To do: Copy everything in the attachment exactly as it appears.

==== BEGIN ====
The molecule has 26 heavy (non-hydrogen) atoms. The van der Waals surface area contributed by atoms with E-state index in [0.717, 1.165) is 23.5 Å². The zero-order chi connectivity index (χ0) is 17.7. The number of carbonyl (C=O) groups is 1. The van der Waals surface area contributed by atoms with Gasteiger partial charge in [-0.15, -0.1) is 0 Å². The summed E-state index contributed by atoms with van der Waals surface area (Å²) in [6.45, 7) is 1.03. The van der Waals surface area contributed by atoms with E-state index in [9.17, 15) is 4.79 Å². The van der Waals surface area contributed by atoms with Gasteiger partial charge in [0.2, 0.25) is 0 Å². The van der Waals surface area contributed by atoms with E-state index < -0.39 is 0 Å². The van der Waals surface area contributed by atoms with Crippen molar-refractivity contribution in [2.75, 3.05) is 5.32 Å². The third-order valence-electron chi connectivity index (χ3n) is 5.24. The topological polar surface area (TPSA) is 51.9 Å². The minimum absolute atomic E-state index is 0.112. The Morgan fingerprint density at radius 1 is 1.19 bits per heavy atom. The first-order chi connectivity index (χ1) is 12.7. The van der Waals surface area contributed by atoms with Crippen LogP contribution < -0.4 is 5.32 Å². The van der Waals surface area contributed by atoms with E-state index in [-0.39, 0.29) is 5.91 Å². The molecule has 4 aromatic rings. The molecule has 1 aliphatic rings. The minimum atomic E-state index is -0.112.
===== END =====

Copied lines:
The molecule has 26 heavy (non-hydrogen) atoms. The van der Waals surface area contributed by atoms with E-state index in [0.717, 1.165) is 23.5 Å². The zero-order chi connectivity index (χ0) is 17.7. The number of carbonyl (C=O) groups is 1. The van der Waals surface area contributed by atoms with Gasteiger partial charge in [-0.15, -0.1) is 0 Å². The summed E-state index contributed by atoms with van der Waals surface area (Å²) in [6.45, 7) is 1.03. The van der Waals surface area contributed by atoms with E-state index in [9.17, 15) is 4.79 Å². The van der Waals surface area contributed by atoms with Gasteiger partial charge in [0.2, 0.25) is 0 Å². The van der Waals surface area contributed by atoms with E-state index < -0.39 is 0 Å². The van der Waals surface area contributed by atoms with Crippen molar-refractivity contribution in [2.75, 3.05) is 5.32 Å². The third-order valence-electron chi connectivity index (χ3n) is 5.24. The topological polar surface area (TPSA) is 51.9 Å². The minimum absolute atomic E-state index is 0.112. The Morgan fingerprint density at radius 1 is 1.19 bits per heavy atom. The first-order chi connectivity index (χ1) is 12.7. The van der Waals surface area contributed by atoms with Crippen LogP contribution < -0.4 is 5.32 Å². The van der Waals surface area contributed by atoms with E-state index in [-0.39, 0.29) is 5.91 Å². The molecule has 4 aromatic rings. The molecule has 1 aliphatic rings. The minimum atomic E-state index is -0.112.